The Federal Communications Commission (FCC) says it will push forward with a large fine against Gray Television for purportedly violating ownership rules with respect to a pair of Alaska television stations.
The fine stems from an FCC investigating dating back to 2020 when the regulatory agency started to look into Gray’s purchase of Anchorage CBS affiliate KTVA (Channel 11). The purchase included everything except the KTVA license, which remained with cable operate GCI through their parent company, Denali Media Holdings.
As a consequence of the acquisition, KTVA went off the air in September 2020, and the CBS affiliation transferred to KYES (Channel 5), a low-power television station. The KYES call letters were changed to KAUU, and the newsroom employees and assets of the former KTVA were integrated into Gray’s other Anchorage TV station, NBC affiliate KTUU (Channel 2).
The asset purchase and affiliation swap was an interesting move by Gray, in that it seemed to exploit a loophole in federal ownership rules that prohibit one broadcast company from owning two of the top four stations in any given market without a waiver from the FCC. Officials at the federal agency say Gray never applied for such a waiver, and they proposed a $518,000 fine against the broadcaster for violating ownership rules.
Gray appealed, arguing that the FCC never notified the company about its purported rule-breaking, and arguing that the issue should be moot anyway since the regulation restricts its ability to pick and choose the content that airs on its TV stations.
The broadcaster claims the merger of KTUU and what would become KAUU “advanced the public interest by saving jobs in an economy that was in recession long before the pandemic crippled local businesses, by expanding local news hours and resources in Anchorage…by providing more and higher quality advertising opportunities for advertisers, and by permitting the state’s dominant cable operator to enter into a novel retransmission arrangement to expand access to local broadcast stations to local households.”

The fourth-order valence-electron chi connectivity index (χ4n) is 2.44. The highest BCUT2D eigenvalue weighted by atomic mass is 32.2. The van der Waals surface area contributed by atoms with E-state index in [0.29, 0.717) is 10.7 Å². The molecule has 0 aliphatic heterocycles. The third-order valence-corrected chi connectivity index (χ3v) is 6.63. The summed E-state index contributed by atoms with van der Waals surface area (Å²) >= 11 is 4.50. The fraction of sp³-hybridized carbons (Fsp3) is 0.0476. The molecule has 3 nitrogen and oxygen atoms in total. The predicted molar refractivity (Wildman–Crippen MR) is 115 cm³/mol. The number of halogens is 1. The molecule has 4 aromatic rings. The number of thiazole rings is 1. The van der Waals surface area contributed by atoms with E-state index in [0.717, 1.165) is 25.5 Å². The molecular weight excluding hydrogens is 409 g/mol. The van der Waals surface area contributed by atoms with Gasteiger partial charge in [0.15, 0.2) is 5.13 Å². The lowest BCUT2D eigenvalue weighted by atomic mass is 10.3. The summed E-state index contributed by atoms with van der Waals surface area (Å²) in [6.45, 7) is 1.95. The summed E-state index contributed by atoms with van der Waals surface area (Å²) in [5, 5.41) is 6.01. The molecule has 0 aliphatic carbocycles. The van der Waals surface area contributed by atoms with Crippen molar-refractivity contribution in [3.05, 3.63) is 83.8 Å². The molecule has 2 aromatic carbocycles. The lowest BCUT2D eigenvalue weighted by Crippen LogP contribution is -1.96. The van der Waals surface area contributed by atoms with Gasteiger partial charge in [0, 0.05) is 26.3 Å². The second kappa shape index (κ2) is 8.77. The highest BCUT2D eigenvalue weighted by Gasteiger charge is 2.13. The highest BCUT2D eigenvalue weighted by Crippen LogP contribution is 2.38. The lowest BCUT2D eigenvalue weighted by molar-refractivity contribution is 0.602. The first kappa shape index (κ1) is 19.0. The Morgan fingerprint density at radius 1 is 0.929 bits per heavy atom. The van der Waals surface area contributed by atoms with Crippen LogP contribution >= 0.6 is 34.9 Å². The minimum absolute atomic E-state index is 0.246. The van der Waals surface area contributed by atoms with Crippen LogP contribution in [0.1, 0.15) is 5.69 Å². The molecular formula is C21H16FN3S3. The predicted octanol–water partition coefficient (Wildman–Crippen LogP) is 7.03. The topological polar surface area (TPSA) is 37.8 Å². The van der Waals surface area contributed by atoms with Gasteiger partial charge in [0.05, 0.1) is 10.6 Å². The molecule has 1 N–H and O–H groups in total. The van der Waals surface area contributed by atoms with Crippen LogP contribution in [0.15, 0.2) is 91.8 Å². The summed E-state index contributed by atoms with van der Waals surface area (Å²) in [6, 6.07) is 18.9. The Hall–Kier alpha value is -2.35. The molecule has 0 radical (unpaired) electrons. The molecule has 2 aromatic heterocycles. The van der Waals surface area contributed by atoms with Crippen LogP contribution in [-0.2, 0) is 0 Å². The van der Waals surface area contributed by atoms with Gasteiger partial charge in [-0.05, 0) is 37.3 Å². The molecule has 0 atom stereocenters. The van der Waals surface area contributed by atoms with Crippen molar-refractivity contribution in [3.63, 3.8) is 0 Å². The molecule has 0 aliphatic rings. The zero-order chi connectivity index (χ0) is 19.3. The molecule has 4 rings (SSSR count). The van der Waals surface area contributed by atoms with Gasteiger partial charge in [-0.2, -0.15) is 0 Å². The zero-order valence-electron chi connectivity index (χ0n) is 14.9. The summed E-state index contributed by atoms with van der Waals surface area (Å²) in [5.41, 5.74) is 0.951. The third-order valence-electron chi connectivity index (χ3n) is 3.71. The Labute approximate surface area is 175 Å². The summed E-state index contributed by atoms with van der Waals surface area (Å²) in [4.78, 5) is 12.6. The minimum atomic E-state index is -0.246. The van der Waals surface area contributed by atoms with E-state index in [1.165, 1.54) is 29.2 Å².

Gray also said the FCC previously approved the purchase of KTVA, though it wasn’t immediately clear if regulators knew of Gray’s plan to move the CBS affiliation.
“No finding of liability and no fine is appropriate in this case,” Gray said in its appeal.
On Tuesday, the FCC said it disagreed, arguing that Gray had not said anything of substance to prove why a fine was not the appropriate course of action for violating its ownership rules.
A spokesperson for Gray said the FCC’s decision to uphold the fine was wrong, and that the broadcaster intends to sue in federal court.
“Federal law, including U.S. Supreme Court precedent, simply
does not allow the FCC to rewrite its rules to prohibit a transaction structure that it previously approved,” the spokesperson said. “Nor does federal law permit the FCC to impose penalties on those who followed the rules as they were written at the time.”
Gray said its forthcoming legal challenge will be the first time in two decades that a court will scrutinize the FCC’s ownership rules.
“Gray anticipates that its challenge of today’s Forfeiture Order will likewise end in another strong judicial vindication of its position and another strong judicial repudiation of a federal agency overstepping its authority and failing to adhere to the rule of law and protect the public interest,” the company said.